This interface is what 2.5 should have been.

    • Posted December 10, 2008 at 11:25 pm | Permalink

      I agree that they should have been more aggressive with the interface improvements, but they had to go through huge levels of testing all along the way. This is a major visual change and they needed time to assess where they were and where they were going. That takes a lot of time and a lot of money invested in all types of testing. I’m eager for more details on all the various steps they tool and the lessons learned along the way – once they recover. 😀

      The one thing I’ve always been impressed with when working with WordPress is the total openness, even when it hurts. They treated this upgrade the same as always, eager for community involvement and support.

  6. Posted December 10, 2008 at 11:43 pm | Permalink

    I’m frustrated! First of all when my blog stated today it wants to be upgraded to 2.6.5 i did NOT expect to upgrade to version 2.7 instead! After upgrading my Admin Drop Down Menu is gone and i have no access to anything on my blog other than posts and pages…. That Sucks!

    • Posted December 11, 2008 at 8:56 am | Permalink

      The Admin Drop Down Menu no longer works with WordPress 2.7. It has it’s own “easier” navigation. This was announced a lot over the past few months. As for the rest of your problems, I’m sure you have reported them in the WordPress Support Forum after searching to find out if anyone else is having problems. The problems will probably go away when you deactivate the Admin Drop Down Menu WordPress Plugin.

  7. Posted December 10, 2008 at 11:53 pm | Permalink

    Can’t wait to upgrade. Have been waiting since the betas

  8. mauijim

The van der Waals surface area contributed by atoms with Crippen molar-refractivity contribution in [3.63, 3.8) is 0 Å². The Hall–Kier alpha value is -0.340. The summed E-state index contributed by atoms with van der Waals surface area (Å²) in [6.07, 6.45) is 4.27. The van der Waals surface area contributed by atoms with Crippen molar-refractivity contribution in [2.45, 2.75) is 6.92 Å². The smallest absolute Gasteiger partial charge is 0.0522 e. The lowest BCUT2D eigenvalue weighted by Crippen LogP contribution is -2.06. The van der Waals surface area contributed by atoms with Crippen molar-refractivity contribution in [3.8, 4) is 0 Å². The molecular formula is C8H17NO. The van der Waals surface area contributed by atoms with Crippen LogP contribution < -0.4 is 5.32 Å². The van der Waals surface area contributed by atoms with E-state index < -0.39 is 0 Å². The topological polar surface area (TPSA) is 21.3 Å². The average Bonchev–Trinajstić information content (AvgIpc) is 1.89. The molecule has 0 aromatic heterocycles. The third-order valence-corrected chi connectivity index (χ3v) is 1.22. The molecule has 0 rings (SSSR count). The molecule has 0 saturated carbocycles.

Posted December 10, 2008 at 11:59 pm | Permalink

    Help … what happened to working with plugins? I assume there is something incredibly obvious that I’m just not seeing … but there’s nothing on my Dashboard that gives me access to plugins!

    Thanks …

    • Posted December 11, 2008 at 1:03 am | Permalink

      I don’t think I understand your question. You can still use WordPress Plugins on your blog. Access to Plugins is through the Dashboard. Did you look there? It should be there if you are using the full version of WordPress. I’m still digging into the new version.

  9. blackxxjapan
    Posted December 11, 2008 at 12:02 am | Permalink

    I’m so excited <33

    I was waiting to update my main site until it was out of the RC cycle.

  10. Posted December 11, 2008 at 1:55 am | Permalink

    I just upgraded and I liked the all new WordPress 2.7! 😀

  11. dayg
    Posted December 11, 2008 at 2:45 am | Permalink

    I just upgraded to 2.7 and can’t figure out how to create a “sticky” post.


    • Posted December 11, 2008 at 8:54 am | Permalink

      Go to the Edit Post panel and check it off as “Sticky” or “Stick to Front Page”.

  12. Posted December 11, 2008 at 5:50 am | Permalink

    That’s great news. The upgrade was a bit of a pain because a plugin autoinstaller caused a slight glitch, but it’s redundant now so I removed it.

    Other than that it’s pretty good.

  13. Posted December 11, 2008 at 6:43 am | Permalink

    I think it might be a mistake to push to have people upgrade immediately. Given that many plugins that have an admin area page might not work properly (due to the change in Plugin URL paths that now exist between 2.7 and 2.6) it will probably lead to confusion and many broken sites until Plugin authors can catch up and release new version that are 2.7 compatible. Technically inclined admins can of course compensate for problems, but many users won’t know how to deal with these issues (as at least one previous commenter seems to show). I think the best way of handling this would be to say that more technical people should upgrade immediately, others wait a few days to be sure of compatibility. This same situation happened with 2.5 and 2.6 if people remember.

    • Posted December 11, 2008 at 8:53 am | Permalink